Economic growth drives the idea of international development. Alongside, runs a constant tension: should international work focus on growth or social equity?

Theories of growth have evolved, moving from industrial manufacturing to global trade, from national income to social inclusion. Through it all, growth remained a necessary—if not sufficient—condition for progress and a better life. However, while the 2008 crises gave predominance to ideas of growth, there is a renewed interest in equity and inclusion become a fairer and more just society.

Be it resolved that the economics of growth is a more urgent priority than the politics of equity

Nowhere is this debate more pressing than in the Arab region. History is in the making as clashing visions for the future of society spilled into the streets. People demand ‘justice’ and a new social compact with their governments. Echoing other popular movements, protestors call for greater equity in the distribution of both opportunity and material wellbeing: access to bread, jobs, and dignity. Despite robust growth before 2011, the economy was not providing a satisfying life for all.

Behind the headlines of revolution, there is a battle for the ideas of reform. On the one hand, the politics of equity have come to the forefront. Governments responded to their people with new spending on health, education, and social protection. On the other hand, the economics of growth is a prerequisite for development. Efforts are underway to re-establish growth through fiscal discipline, rolling back subsidies, and investing in infrastructure. The debate between these two sides is which comes first: growth or equity.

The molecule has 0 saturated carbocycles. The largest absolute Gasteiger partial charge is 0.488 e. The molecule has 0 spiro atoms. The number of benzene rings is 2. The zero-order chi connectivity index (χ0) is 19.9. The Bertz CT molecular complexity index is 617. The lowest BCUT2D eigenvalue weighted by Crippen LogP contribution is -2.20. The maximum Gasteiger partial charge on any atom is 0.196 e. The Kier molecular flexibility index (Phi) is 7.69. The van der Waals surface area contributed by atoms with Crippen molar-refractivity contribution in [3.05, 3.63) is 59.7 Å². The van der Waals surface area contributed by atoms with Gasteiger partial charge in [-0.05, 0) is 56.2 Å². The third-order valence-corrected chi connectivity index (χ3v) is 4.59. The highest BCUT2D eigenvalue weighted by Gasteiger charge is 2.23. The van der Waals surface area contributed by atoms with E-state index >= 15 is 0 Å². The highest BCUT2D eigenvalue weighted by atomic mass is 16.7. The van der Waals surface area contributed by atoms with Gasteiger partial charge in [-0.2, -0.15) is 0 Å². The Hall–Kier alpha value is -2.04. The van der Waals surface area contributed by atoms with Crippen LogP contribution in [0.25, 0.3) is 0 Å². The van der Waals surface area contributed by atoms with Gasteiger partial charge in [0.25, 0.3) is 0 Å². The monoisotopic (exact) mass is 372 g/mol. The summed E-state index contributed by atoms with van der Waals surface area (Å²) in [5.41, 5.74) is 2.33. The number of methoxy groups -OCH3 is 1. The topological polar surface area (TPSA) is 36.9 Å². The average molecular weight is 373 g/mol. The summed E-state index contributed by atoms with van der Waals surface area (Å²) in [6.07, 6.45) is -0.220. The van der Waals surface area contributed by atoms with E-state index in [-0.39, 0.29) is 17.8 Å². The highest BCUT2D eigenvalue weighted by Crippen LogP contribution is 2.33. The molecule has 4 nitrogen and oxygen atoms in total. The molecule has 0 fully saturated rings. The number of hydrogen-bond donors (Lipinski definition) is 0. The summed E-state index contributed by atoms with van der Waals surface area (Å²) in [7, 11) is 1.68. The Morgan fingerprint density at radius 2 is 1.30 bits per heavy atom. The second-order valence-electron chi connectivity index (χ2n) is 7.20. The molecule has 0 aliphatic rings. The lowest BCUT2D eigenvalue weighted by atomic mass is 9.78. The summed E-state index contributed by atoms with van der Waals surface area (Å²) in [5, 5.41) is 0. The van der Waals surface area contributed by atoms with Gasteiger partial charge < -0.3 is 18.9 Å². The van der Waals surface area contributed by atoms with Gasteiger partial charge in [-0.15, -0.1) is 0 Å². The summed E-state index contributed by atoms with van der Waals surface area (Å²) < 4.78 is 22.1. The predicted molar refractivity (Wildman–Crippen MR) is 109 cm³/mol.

The answer appears obvious: the region urgently needs growth to create jobs and generate public revenue to increase productive spending. Over time, growth can both reduce poverty and improve equality. Yet the unemployed and hungry are unwilling to wait. Policy must heal the divide between the haves and have-nots, by enlarging the portion of society who benefit from the fruits of growth. Improving social cohesion and investing in human capital will reduce political conflict, ultimately enhancing trust in—and the stability of—the economy.

What happens here—and the choices made now—matter. Looking forward, the Arab region this decade will reshape the idea of development, just as the experiences of East Asia and the emerging economies did in past decades. Growth versus equity is not an academic debate. The actions inspired by either side of the argument affect the future of real people in the world. Growth with equity will only come through a critical understanding of both, including the tension and trade-offs involved.

Join the #DevtIDEAS Debate on December 10 – 14H00 UTC (16H00 Cairo, 9H00 New York)

Comments